Thanks for the memories, India!

The culmination of the GE2 program involved lots of turbulence on the plane ride home, tons of fun the last few days in Pondicherry and Chennai, and some really heartbreaking goodbyes. I never thought it would be this difficult to leave India, but I found myself feeling bittersweet when the plane took off from Pondicherry to Boston. I was excited to see family and friends – but I was leaving so much behind. I would forever treasure these memories with my new friends from India and China.

During the last night in Hubli we exchanged gifts with our Indian friends and reflected on the fun times throughout the past 2 weeks…

Crossing the street for the first time seemed ages ago – the Americans all linking arms and shrieking as bikes drove a little too close – now we were seasoned experts and walked with ease through the crowded streets. The mini rush of adrenaline was an everyday part of our lives at that point.

Eating noodles, naan, and trying various spicy dishes at the restaurant across the street from the university was a regular lunchtime occurrence. We shared stories about our hometowns and laughed about how different America was from India…Cows in the street, while normal in Hubli, would cause mayhem in the streets of Lowell. I formed friendships over fried rice and garlic naan, then raced back to the classroom so we wouldn’t be late for the afternoon lecture.

We would even miss the classroom experience which seemed tedious at the time but, in retrospect, made all the students so much closer. Especially during the last night before the project was due…everyone was huddled together in the dorm with our laptops and a nervous energy permeated throughout the whole building. Personally, I wasn’t sure if we would finish our project in time, and I was certain I would stumble over my words. But I gained confidence just by being around the supportive environment of my peers. When the teams presented the following day, everyone cheered after every group presented their project. Who knew I would find such a strong support system halfway across the globe?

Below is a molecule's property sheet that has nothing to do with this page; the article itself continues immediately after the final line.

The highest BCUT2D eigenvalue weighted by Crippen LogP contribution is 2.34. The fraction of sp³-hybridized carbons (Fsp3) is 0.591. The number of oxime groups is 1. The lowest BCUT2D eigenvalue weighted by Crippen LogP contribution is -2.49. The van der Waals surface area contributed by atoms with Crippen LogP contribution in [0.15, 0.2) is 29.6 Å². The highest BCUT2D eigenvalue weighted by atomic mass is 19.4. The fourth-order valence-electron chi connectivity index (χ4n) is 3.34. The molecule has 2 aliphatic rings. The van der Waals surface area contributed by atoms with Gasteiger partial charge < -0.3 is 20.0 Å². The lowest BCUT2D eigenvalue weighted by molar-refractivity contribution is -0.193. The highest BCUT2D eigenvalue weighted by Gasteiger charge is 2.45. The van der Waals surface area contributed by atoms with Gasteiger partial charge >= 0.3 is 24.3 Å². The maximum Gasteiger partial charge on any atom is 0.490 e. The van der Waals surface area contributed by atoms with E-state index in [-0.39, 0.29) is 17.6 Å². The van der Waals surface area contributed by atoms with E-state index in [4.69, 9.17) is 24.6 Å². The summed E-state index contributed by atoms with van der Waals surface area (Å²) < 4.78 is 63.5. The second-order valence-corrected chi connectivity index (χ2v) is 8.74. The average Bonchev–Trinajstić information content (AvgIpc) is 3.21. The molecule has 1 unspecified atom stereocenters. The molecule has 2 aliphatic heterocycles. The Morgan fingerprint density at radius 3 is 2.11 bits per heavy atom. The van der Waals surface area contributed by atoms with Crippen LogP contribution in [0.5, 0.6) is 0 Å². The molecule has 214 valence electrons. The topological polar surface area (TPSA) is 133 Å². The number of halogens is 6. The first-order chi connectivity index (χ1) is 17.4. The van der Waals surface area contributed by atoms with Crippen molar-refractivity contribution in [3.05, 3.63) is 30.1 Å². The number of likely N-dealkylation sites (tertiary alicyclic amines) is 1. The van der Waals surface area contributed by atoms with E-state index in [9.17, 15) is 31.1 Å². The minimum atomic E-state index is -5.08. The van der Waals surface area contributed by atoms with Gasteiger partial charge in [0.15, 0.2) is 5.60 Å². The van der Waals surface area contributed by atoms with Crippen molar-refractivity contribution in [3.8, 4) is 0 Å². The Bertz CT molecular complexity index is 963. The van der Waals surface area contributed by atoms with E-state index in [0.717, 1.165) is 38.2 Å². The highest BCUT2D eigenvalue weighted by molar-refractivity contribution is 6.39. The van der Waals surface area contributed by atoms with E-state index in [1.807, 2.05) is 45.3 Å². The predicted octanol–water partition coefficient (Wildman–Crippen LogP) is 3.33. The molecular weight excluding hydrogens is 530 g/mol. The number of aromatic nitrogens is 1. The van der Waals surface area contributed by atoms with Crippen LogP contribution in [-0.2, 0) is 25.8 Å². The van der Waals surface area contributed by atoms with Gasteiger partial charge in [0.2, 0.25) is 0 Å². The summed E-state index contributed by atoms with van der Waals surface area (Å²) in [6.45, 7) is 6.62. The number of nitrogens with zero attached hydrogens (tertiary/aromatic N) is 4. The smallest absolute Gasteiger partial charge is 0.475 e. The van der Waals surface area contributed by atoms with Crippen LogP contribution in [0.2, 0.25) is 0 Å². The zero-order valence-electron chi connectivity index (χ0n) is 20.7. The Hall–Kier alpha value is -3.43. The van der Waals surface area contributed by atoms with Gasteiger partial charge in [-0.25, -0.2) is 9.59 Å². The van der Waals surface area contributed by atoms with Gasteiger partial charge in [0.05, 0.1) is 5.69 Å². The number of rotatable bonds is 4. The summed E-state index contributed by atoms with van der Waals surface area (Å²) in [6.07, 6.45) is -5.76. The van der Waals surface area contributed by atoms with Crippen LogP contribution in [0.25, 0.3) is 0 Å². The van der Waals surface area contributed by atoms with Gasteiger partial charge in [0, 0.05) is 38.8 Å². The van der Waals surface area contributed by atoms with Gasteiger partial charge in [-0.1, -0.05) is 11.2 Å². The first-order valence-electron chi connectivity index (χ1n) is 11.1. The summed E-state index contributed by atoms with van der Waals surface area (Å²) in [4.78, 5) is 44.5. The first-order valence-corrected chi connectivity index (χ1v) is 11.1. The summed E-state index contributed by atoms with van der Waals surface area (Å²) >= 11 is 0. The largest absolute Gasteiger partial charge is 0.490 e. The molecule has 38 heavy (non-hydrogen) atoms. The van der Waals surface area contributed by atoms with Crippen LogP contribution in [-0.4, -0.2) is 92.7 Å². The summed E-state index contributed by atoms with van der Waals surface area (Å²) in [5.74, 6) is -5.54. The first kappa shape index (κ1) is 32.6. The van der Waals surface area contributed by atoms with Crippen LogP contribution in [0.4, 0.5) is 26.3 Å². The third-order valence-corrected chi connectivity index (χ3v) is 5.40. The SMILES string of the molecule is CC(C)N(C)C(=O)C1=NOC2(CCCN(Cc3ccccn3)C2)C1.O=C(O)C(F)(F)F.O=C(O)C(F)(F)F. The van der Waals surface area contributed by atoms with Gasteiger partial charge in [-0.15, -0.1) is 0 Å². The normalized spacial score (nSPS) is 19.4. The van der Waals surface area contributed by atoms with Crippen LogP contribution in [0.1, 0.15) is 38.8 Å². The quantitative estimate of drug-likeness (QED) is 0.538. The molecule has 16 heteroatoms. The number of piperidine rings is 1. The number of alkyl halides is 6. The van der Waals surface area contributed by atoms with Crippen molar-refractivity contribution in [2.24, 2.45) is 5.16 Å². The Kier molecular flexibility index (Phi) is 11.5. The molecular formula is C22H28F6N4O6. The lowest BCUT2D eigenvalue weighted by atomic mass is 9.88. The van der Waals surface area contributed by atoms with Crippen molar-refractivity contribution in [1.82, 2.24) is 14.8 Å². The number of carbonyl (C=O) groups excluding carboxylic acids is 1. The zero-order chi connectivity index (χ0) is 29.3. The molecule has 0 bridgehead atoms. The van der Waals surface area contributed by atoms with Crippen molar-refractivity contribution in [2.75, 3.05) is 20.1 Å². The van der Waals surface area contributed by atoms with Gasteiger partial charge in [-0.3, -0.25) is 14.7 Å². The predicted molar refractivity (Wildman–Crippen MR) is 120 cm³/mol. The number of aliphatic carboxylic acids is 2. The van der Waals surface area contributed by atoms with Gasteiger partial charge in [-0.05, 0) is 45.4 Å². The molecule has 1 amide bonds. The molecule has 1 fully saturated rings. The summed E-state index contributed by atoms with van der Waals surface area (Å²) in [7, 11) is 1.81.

… All of these moments would completely change my outlook on travel, meeting new people, and experiencing new cultures. At this point in the program, I never wanted to leave India.

After a tearful goodbye from KLE University and the Indian students who we became so close to, we departed for sightseeing in Chennai and Pondicherry. The temples, architecture, and churches were incredible. We walked through marketplaces learning how to bargain with shopkeepers and how to ignore hagglers who would follow you for half a mile before realizing you weren’t going to buy their products. At one of the churches in Chennai on top of a mountain we could see the whole city. We made our way to Pondicherry where we spent the day by the ocean, dancing spontaneously and basking in the sunlight.

On the last day, we got to the airport extremely early – we couldn’t even check our bags in yet. But our group made the best of it by hosting “talk shows” within our group, reminiscing on the trip, and making sure that everyone had enough snacks to hold them over until we would head for Boston. After a long flight, we landed in Boston and I said goodbye to my UMass Lowell friends. And after spending a few days in the US, I can’t help but feel a certain sadness of not being in India anymore. This experience and the people I met have changed me for good; I know for sure that I will go back and visit because a part of my heart is still in Hubli. Here’s to many more adventures and friendships that will last forever – all because some strangers decided to spend three weeks in India and ended up having an experience of a lifetime.